Blazers Assured No Lower Than Fifth Seed With Overtime Win Versus Warriors

Casey Holdahl
by Casey Holdahl
2 years ago

PORTLAND — The Portland Trail Blazers moved to 53-28 on the season and 30-10 at home with a 119-117 overtime victory versus the Golden State Warriors Sunday night at the Moda Center. With the win, the Trail Blazers ensure they’ll play the Houston Rockets in the first round of the Western Conference playoffs.

‘That was a terrific game,” said Trail Blazers head coach Terry Stotts. “A lot of big plays on both sides, a lot of big shots. It was good to get the win and good to secure the fifth seed. It was a good game to tune up for the playoffs. A lot to be pleased about.”

While Portland’s first round opponent is set, which team will get home court is still yet to be determined. The Rockets can clinch home court with a win in either of their final two games, while the Blazers need to win their final game of the season versus the Clippers to have a chance at the fourth seed.

“I think that’s pretty exciting,” said Trail Blazers center Robin Lopez of the first-round matchup versus the Rockets. “We’ve had some close ones with them. We won a game, we had one that could have gone either way. I think it’s a good matchup for us. I like it.”

Many people, whether they were one of the 19,995 in attendance at the Moda Center or watching the game on television, would probably like to see the Trail Blazers and Warriors meet in the playoffs after Sunday night’s game, which featured 16 lead changes, 27 made three-pointers and two teams shooting better than 48 percent from the field.

“That might have been the best game of the year in the NBA,” said Wesley Matthews. “It’s got to be up there. Atmosphere was great. We went in with a playoff mentality, as did they. There was a lot riding on this game and both teams rose to the occasion. It just seemed like every play one team made, the other team countered it.”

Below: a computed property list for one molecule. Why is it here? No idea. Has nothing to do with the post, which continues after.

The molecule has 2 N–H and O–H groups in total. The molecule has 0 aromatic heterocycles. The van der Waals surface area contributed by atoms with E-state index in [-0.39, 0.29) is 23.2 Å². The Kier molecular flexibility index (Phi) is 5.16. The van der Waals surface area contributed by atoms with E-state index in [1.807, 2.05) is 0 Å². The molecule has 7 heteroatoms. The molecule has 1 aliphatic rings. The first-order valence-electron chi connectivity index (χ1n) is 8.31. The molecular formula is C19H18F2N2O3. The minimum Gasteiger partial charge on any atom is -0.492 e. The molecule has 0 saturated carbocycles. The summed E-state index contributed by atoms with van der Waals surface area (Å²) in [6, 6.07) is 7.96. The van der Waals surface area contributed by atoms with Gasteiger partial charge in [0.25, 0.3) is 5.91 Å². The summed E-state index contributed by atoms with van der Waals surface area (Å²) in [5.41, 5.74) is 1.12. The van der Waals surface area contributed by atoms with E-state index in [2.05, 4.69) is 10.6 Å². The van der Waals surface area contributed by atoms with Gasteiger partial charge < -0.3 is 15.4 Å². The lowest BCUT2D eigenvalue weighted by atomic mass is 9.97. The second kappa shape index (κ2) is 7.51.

Playoff position was at stake, and both teams played like it from the opening tip. The Warriors took an early seven-point lead in the first quarter after an Andre Igoudala layup with 4:54 to play in the first quarter put the visitors up 16-9. But the Trail Blazers would finish the quarter on a 14-3 run to take a 23-19 lead into the second quarter.

But then Golden State point guard Stephen Curry got hot, as he’s done so many times this season versus the Trail Blazers. Curry went 5 of 7 from the field, 2 of 3 from three and 6 of 6 from the free throw line for 18 second-quarter points, which was just three points fewer than the Trail Blazers scored as a team in the second.

“He’s been special all year long,” said Warriors head coach Mark Jackson of Curry. “He should be first team all NBA. He’s special, he’s been absolutely special.”

That special play in the second quarter all but single-highhandedly lifted Golden State to a 52-44 halftime lead, though he was assisted by Portland’s poor execution to end the second quarter. After Robin Lopez tied the game with two free throws with 1:06 to play in the first half, Portland finished the quarter with three straight turnovers. Even worse, Damian Lillard would foul Curry on a last-second three-pointer, sending the Warriors guard to the line for three free throws, which he converted to give Golden State a eight-point lead.

“We definitely got too passive and got to loose with the ball in the last minute,” said LaMarcus Aldridge. “I thought we tried to do too much rather that just playing the game. Coach talked about it and we all did. I thought in the second half, guys did better.”

That was particularly true in the third quarter. Portland shot 11 of 19 from the field and 4 of 7 from three in the third quarter to retake the lead. But even more impressive was holding Curry, who had scored 21 points in the first half, to just six points in the quarter. Matthews was the catalyst on both sides of the ball for the Trail Blazers in the third, scoring 11 points on 3 of 4 shooting and while also being primarily responsible for guarding Curry.

“(Curry) is one of the better third quarter players in the league,” said Matthews. “We held him to six point in the quarter and I think that just really tired him out. He found his groove a little bit in the fourth quarter but, at some point, it’s got to weigh on him.”

That “little” groove that Curry found resulted in 17 fourth-quarter points. With Curry hitting almost every shot he put up and Klay Thompson making all three of his attempts, the Warriors were able to take a lead 100-99 lead after Curry converted a layup with 1:45 to play in regulation.